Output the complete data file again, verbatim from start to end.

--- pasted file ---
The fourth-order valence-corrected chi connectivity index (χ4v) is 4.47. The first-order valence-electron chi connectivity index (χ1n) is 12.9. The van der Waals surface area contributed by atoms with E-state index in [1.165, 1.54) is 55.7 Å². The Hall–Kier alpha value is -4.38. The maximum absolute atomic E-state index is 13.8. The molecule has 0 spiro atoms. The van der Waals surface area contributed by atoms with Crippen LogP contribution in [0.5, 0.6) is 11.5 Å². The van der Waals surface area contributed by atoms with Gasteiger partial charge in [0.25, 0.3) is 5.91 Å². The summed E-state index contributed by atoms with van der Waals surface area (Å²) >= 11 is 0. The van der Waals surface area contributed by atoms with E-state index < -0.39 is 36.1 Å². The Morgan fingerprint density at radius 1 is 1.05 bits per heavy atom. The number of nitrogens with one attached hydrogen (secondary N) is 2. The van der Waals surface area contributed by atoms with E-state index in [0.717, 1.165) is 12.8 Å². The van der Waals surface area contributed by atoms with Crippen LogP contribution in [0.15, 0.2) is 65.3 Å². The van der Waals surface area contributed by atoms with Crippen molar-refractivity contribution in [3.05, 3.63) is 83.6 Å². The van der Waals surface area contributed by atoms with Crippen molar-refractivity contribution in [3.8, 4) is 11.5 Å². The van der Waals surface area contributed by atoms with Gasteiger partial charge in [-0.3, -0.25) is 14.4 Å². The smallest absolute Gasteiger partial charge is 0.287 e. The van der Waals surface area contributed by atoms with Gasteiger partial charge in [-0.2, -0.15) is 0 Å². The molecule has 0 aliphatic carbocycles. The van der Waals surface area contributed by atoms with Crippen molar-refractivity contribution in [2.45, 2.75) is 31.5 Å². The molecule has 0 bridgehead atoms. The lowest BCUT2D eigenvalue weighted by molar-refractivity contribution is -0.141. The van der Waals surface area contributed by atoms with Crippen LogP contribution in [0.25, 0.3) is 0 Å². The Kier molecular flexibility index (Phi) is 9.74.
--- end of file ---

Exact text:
The fourth-order valence-corrected chi connectivity index (χ4v) is 4.47. The first-order valence-electron chi connectivity index (χ1n) is 12.9. The van der Waals surface area contributed by atoms with E-state index in [1.165, 1.54) is 55.7 Å². The Hall–Kier alpha value is -4.38. The maximum absolute atomic E-state index is 13.8. The molecule has 0 spiro atoms. The van der Waals surface area contributed by atoms with Crippen LogP contribution in [0.5, 0.6) is 11.5 Å². The van der Waals surface area contributed by atoms with Gasteiger partial charge in [0.25, 0.3) is 5.91 Å². The summed E-state index contributed by atoms with van der Waals surface area (Å²) >= 11 is 0. The van der Waals surface area contributed by atoms with E-state index < -0.39 is 36.1 Å². The Morgan fingerprint density at radius 1 is 1.05 bits per heavy atom. The number of nitrogens with one attached hydrogen (secondary N) is 2. The van der Waals surface area contributed by atoms with E-state index in [0.717, 1.165) is 12.8 Å². The van der Waals surface area contributed by atoms with Crippen LogP contribution in [0.15, 0.2) is 65.3 Å². The van der Waals surface area contributed by atoms with Crippen molar-refractivity contribution in [3.05, 3.63) is 83.6 Å². The van der Waals surface area contributed by atoms with Crippen molar-refractivity contribution in [3.8, 4) is 11.5 Å². The van der Waals surface area contributed by atoms with Gasteiger partial charge in [-0.3, -0.25) is 14.4 Å². The smallest absolute Gasteiger partial charge is 0.287 e. The van der Waals surface area contributed by atoms with Gasteiger partial charge in [-0.2, -0.15) is 0 Å². The molecule has 0 aliphatic carbocycles. The van der Waals surface area contributed by atoms with Crippen molar-refractivity contribution in [2.45, 2.75) is 31.5 Å². The molecule has 0 bridgehead atoms. The lowest BCUT2D eigenvalue weighted by molar-refractivity contribution is -0.141. The van der Waals surface area contributed by atoms with Crippen LogP contribution in [0.25, 0.3) is 0 Å². The Kier molecular flexibility index (Phi) is 9.74.